(This blog entry was originally posted on the Florida Association of Planned Parenthood Affiliates website.)
“Farrah is a popular cheerleader from Council Bluffs, Iowa, but
when her friends start gossiping about her becoming a single mom, she
abandons her high school life.”
“ When her fiancé Ryan takes no interest in helping out with the
new baby, Maci has to figure out if her relationship will survive or if
she’s alone in facing the biggest challenge of her life.”
– program descriptions from MTV’s “16 and Pregnant”
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Teen pregnancy is in the news, and for good reason. As you may have
noted, major news outlets and television programs are devoting time and
attention to the teen pregnancy issue as the latest data continues to
startle the public. With the rise of new avenues of communication,
trends like “sexting”, and teen idols with paparazzi pictures of their
“baby bumps” on glossy tabloid covers, it’s no wonder that teens today
are confused about the teen pregnancy issue and what it means to them.
Parents and the general population watch with a mixture of
bewilderment, confusion and fear.
In 2006, many were startled by the revelation that the teen birth
rate had gone up for the first time in 14 years, after over a decade of
continuous decline. Then, in 2007, the teen birth rate increased for a
second year in a row! After a 34% decline from 1991 to 2005, the teen
birth rate had increased 5% between 2005 and 2007. In the state of
Florida, from 2005-2007 there was a 7% increase in the teen birth rate!
But, why is this all happening? Well, it seems obvious to many of
us that have struggled with the expansion of counterintuitive
abstinence-only sex education programs. As we now know, these programs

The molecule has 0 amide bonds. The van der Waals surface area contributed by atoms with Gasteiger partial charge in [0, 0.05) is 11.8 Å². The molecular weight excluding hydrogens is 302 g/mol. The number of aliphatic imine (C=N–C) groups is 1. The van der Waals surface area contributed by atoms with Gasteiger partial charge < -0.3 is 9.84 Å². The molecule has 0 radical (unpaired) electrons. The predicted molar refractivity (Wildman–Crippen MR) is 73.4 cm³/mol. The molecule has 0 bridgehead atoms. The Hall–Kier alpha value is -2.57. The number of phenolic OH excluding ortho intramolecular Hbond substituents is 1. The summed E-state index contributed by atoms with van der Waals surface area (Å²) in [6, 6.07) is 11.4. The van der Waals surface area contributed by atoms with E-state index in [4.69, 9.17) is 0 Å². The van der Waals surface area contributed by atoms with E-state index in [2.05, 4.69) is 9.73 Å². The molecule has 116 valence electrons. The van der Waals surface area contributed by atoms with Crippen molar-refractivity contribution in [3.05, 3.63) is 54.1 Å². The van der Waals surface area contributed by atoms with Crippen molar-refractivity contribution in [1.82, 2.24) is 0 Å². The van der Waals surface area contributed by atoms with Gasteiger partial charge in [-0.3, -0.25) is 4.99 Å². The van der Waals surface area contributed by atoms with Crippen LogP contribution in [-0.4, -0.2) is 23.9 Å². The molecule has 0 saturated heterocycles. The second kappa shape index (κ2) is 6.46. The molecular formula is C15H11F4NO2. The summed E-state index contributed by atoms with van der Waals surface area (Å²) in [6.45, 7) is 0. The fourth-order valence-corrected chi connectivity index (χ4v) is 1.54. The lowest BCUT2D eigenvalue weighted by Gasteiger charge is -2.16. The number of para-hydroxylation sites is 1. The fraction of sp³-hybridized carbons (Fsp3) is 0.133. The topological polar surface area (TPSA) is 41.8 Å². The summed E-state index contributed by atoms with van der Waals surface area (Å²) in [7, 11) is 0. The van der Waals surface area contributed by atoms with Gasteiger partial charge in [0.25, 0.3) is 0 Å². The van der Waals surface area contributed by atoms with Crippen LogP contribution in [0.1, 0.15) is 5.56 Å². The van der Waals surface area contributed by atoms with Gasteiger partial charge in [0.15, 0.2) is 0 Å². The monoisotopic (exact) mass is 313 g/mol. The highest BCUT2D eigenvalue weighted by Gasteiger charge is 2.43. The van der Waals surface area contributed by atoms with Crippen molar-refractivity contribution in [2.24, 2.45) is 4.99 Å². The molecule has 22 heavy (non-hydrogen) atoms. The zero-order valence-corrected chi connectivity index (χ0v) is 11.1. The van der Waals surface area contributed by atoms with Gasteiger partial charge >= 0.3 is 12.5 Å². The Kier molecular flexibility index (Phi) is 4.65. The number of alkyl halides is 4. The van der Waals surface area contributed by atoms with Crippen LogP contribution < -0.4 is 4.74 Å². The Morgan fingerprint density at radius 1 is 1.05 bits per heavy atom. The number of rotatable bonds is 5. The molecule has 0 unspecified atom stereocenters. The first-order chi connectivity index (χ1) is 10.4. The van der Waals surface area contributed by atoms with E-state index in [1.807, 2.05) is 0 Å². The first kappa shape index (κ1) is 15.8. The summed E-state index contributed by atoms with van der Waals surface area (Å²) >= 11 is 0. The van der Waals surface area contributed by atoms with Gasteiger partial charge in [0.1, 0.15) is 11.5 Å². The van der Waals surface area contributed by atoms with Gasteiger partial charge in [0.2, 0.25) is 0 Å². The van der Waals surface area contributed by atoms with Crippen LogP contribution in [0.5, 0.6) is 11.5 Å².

are ineffective and leave teens in the dark about preventing pregnancy
and sexually transmitted infections. In fact, research shows that
while teen sexual activity rates have remained the same, teens are less
likely to use contraception than they were several years ago. From
2003 to 2007, any progress in increased contraceptive use among teens
(and the resulting reductions in teen pregnancy and childbearing)
In the absence of comprehensive, medically-accurate and
age-appropriate sex education programs, teens must often rely on their
peers and pop culture for answers to the questions that they may be too
nervous to ask their parents, as well as to understand what is expected
of them culturally. Couple this with ineffective, misleading, and
sometimes downright false information from abstinence-only programs –
and you have a very confused cohort of American teenagers!
Thus, there is much controversy over shows such as “16 and
Pregnant” on the MTV network and the media coverage of high-profile
teen pregnancies, like that of Jamie-Lynn Spears or Bristol Palin. The
dilemma: Is this sort of attention bringing awareness of the harsh
realities of teen pregnancy – providing a teachable moment on an issue
that should matter to the American public? Or, does this attention
serve only to romanticize the concept of giving birth in one’s teen
years… and normalizing it in the process? The fact that the MTV program
uses quick edits, popular teenage music and cute interludes that smack
of the indie hit Juno (also about a teen facing a pregnancy),
in order to illustrate the reality of being pregnant at sixteen, only
makes it more difficult to watch – leaving viewers surely wondering if
MTV is merely playing up the next trend. The problem here is that this
trend is not a new hairstyle, pop album or must-have accessory, but a
very serious, life-altering situation.
Though arguments for and against pop culture’s embrace of teen
pregnancy have merit, I think that we all should recognize the benefit
of starting the conversation. We can be thankful that pop culture is
addressing this issue, if only because it brings it to the forefront of
the national consciousness, so that we can start addressing the problem
and seeking out effective solutions.
To find out more about what is already being done in Florida to protect the health and safety of Florida’s teens, check out the Healthy Teens Campaign.